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Neuropathic pain medicines

This information from Great Ormond Street Hospital (GOSH) explains about medicines used to treat children and young people with neuropathic pain  – pain caused by the nerves sending wrong signals to and from the brain. At GOSH, we mainly use amitriptyline, gabapentin and pregabalin, although other medicines are available.

It is important that you should also read the information provided by the pain relief manufacturer, however our information relates specifically to children and young people and so may differ.

Corticosteroids to treat immune-mediated neurological conditions

Corticosteroids are hormonal substances that are produced naturally in the body by the adrenal glands (which are just above each kidney) and by the reproductive organs. There are many different types of corticosteroids and they have different effects on the body. This information sheet from Great Ormond Street Hospital (GOSH) explains about the use of corticosteroids to treat immune-mediated neurological conditions, how they are given and some of the possible side effects. Each person reacts differently to medicines, so your child will not necessarily suffer from the side effects mentioned. If you have any questions or concerns, please speak to your doctor, nurse or pharmacist.

Amiloride

Amiloride belongs to a group of medicines known as diuretics which increase the amount of urine produced. This information sheet from Great Ormond Street Hospital (GOSH) describes how this medicine is given and some of its possible side effects.

Genetic aspects of primary immunodeficiency

This booklet has been produced jointly between PID UK, Great Ormond Street Hospital (GOSH) and the Great North Children’s Hospital. It is designed to help answer the questions that families may have about the genetic aspects of primary immunodeficiencies (PID). The information has been reviewed by the PID UK Medical Advisory Panel and Patient Representative Panel and by families affected by PID but should not replace advice from a clinical immunologist or a geneticist.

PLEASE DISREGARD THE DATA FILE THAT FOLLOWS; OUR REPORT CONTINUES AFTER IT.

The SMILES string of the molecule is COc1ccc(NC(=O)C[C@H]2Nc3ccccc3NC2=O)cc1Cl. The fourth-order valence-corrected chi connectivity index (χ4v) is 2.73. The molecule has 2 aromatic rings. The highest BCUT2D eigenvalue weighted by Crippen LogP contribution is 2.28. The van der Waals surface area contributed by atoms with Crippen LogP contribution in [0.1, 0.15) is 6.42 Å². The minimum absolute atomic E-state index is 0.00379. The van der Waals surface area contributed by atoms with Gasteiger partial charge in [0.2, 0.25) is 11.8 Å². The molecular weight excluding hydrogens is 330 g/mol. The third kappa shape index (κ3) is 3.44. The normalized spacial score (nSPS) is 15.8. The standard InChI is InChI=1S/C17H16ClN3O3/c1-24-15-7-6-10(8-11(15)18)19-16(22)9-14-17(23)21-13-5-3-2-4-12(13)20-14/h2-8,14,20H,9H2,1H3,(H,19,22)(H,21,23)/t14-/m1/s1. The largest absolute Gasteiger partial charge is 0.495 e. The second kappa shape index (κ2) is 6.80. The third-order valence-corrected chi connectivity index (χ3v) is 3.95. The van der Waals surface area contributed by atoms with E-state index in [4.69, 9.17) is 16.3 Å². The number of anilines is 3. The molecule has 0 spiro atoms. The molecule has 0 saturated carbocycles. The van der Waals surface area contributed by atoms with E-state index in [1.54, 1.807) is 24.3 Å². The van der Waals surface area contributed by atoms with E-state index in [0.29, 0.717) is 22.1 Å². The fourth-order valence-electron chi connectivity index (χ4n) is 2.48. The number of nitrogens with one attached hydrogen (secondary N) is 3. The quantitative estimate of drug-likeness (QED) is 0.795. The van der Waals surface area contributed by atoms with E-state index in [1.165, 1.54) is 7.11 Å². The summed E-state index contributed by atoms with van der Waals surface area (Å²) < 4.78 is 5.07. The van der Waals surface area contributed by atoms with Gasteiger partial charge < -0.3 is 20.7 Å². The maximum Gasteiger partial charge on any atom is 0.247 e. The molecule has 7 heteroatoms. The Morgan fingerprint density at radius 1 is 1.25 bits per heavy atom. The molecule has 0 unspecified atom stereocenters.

Intravenous infusion of dihydroergotamine for headaches and migraines

This page from Great Ormond Street Hospital (GOSH) explains about your admission for a course of infusions of a medicine called dihydroergotamine (or DHE for short) given into a vein. You might have already tried various other medicines to improve your headaches and migraines. This is the next step in treatment. As well as explaining what will happen during the admission, this page tells you about the medicine itself and any side effects that may happen.

Multiple sclerosis and fatigue

Fatigue is an overwhelming sense of tiredness and exhaustion, and is a very common symptom in MS, with most people with MS experiencing fatigue in some way at some time. This information sheet from Great Ormond Street Hospital (GOSH) explains about
the fatigue that is a common feature of multiple sclerosis (MS). As well as describing what we know about fatigue, it also gives some suggestions to manage it.

Bone SPECT/CT scans

This information sheet from Great Ormond Street Hospital (GOSH) explains about bone scans, how it is used to look at your child’s bones, what is involved and what to expect when your child comes to Great Ormond Street Hospital (GOSH) for the scan.

Your child is having an echocardiogram under sedation

Echocardiograms (Echo) are one of the most frequently used scans for diagnosing heart problems. An Echo is an ultrasound scan of the heart. As your child will need to lie very still for the scan, we may suggest that they have sedation to help. This information sheet from Great Ormond Street Hospital (GOSH) explains about echocardiograms, what is involved and what to expect when your child has the scan.

Landau Kleffner Syndrome: language and communication

Children with Landau Kleffner Syndrome (LKS) experience a significant regression in their understanding and use of spoken language. This loss of skills often occurs at the onset of the disease and can be the first sign for families that something is wrong. This information sheet from Great Ormond Street Hospital (GOSH) describes how Landau Kleffner Syndrome (LKS) can affect a child’s language skills and outlines recommendations for input and support.